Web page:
Fighting fury with F.I.R.E.

Best Practices : Article

fighting_furyThe “bad” Board member. Every Board has one. Just say their name and people roll their eyes.  

This person exists on nearly every Board, but takes on different forms.  Sometimes it’s a person who is intentionally disrupting the group’s activity. Sometimes it’s a person who monopolizes discussion.  Sometimes it’s a person who is abusive to his peers and staff. 

So how do you deal with this person?

Fight their fire with FIRE: 

Find out what’s driving their behavior. Big Bird once told me that asking questions is a great way to find out things.  He’s right—if you can find out what’s driving them, you can often change their behavior. 

Isolate their impact. You can do this a few ways. One critical way is to maintain your communication with other board members. Make sure that one “bad apple” doesn’t promulgate misinformation that poisons the opinions of others. Another strategy to isolate the impact of a troublesome board member is to be mindful in your facilitation of meetings. Think about when you call on this person, or where you place their “hot button” items on the agenda.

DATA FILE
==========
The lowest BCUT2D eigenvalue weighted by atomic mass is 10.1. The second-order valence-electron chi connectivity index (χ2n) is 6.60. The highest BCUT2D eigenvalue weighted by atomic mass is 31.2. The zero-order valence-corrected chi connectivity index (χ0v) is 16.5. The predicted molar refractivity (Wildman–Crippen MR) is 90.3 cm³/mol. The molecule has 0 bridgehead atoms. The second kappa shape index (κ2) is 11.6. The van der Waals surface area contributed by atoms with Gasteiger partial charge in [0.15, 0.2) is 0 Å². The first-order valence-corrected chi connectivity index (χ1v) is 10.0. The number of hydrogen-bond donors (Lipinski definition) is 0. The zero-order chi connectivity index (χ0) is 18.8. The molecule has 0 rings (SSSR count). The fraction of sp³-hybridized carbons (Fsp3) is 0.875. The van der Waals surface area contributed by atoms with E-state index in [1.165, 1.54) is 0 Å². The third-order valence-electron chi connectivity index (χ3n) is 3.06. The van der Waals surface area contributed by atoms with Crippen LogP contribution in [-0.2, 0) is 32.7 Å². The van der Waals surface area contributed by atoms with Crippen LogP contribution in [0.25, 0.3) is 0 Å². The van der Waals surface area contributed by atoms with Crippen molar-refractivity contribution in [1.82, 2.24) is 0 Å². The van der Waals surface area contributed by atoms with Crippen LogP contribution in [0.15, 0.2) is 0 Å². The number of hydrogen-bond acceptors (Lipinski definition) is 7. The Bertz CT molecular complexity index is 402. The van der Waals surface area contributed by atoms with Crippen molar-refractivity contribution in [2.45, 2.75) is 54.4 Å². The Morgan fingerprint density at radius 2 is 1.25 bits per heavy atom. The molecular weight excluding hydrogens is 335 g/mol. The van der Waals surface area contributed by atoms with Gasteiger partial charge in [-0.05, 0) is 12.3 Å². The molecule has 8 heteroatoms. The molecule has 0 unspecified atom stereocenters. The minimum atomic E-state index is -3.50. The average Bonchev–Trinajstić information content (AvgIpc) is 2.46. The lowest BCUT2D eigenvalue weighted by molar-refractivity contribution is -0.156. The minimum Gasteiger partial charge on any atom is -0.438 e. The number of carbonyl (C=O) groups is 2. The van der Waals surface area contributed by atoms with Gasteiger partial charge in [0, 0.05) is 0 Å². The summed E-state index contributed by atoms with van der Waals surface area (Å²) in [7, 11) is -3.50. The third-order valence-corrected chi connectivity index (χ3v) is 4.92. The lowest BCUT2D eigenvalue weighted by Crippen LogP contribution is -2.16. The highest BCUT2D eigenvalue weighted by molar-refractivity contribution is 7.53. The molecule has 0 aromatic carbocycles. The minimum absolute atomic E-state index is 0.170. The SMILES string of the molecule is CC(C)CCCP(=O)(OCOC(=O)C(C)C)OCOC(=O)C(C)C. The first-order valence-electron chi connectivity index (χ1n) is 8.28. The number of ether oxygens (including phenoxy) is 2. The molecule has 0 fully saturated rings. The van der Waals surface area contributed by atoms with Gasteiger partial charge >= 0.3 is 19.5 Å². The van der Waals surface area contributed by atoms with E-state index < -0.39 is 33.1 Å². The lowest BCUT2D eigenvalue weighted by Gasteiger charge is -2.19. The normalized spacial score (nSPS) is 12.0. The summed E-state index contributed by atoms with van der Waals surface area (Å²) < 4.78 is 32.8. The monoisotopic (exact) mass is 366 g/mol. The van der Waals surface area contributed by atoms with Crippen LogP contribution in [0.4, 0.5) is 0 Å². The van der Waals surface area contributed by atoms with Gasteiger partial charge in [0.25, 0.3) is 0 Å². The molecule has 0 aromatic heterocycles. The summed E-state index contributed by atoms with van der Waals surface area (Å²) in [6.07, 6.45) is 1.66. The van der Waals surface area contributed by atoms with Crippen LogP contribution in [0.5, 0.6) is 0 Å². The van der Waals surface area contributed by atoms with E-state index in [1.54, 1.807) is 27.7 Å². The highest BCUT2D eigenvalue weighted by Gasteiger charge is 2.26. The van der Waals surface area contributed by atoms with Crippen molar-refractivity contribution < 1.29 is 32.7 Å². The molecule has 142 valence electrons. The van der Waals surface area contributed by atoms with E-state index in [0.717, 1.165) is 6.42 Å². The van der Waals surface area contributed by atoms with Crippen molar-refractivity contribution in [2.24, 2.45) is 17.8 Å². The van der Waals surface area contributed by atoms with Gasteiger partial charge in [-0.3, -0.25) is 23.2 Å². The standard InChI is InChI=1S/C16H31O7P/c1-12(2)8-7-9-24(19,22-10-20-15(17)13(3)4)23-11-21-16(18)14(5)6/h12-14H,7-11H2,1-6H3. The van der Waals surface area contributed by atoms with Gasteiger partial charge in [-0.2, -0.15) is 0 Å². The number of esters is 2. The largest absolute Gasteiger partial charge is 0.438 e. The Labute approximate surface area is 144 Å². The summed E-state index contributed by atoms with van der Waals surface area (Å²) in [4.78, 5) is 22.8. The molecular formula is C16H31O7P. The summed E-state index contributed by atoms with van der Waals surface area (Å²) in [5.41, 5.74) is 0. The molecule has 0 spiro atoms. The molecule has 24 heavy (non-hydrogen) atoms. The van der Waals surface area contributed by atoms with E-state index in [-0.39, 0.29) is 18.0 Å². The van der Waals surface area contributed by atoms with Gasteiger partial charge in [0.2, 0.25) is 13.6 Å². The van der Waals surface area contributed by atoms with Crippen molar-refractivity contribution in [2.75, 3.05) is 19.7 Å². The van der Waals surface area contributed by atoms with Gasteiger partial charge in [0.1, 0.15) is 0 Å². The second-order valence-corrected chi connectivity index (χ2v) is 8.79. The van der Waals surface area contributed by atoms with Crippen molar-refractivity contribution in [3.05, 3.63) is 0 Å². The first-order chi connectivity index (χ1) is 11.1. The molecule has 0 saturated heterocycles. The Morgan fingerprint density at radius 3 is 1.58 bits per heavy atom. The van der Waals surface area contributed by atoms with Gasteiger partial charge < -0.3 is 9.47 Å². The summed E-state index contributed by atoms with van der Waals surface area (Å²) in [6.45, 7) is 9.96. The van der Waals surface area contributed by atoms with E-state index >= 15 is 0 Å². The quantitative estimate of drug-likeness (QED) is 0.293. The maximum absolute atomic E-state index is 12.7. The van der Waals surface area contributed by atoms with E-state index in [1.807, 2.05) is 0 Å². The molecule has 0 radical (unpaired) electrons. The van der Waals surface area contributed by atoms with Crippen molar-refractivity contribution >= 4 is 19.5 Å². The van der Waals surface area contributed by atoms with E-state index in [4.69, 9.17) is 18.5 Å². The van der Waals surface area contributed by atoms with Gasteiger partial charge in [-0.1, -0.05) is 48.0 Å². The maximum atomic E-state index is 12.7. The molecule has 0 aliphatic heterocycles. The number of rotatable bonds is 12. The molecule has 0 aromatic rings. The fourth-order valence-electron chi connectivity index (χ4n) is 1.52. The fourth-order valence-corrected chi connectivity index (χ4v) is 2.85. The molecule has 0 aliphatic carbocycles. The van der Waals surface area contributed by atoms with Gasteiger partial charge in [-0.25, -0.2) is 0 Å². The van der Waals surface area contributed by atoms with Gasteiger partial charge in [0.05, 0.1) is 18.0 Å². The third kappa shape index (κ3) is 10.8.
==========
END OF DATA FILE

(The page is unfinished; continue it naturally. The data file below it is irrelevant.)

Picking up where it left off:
Removal. Most bylaws have provisions to remove Board members for cause or lack of attendance. Don’t be afraid to exercise these options. 

Evaluate your rules and procedures.  Is someone troublesome because they miss meetings then disrupt votes?  Be sure you have good standing requirements in your policies. Is someone disrespecting staff? Be sure to have a code of conduct. Remember, you can’t enforce rules you don’t have.

An association management company with Board support services can help your Board to function at its optimum performance level and reduce the potential harm of a negative member. 

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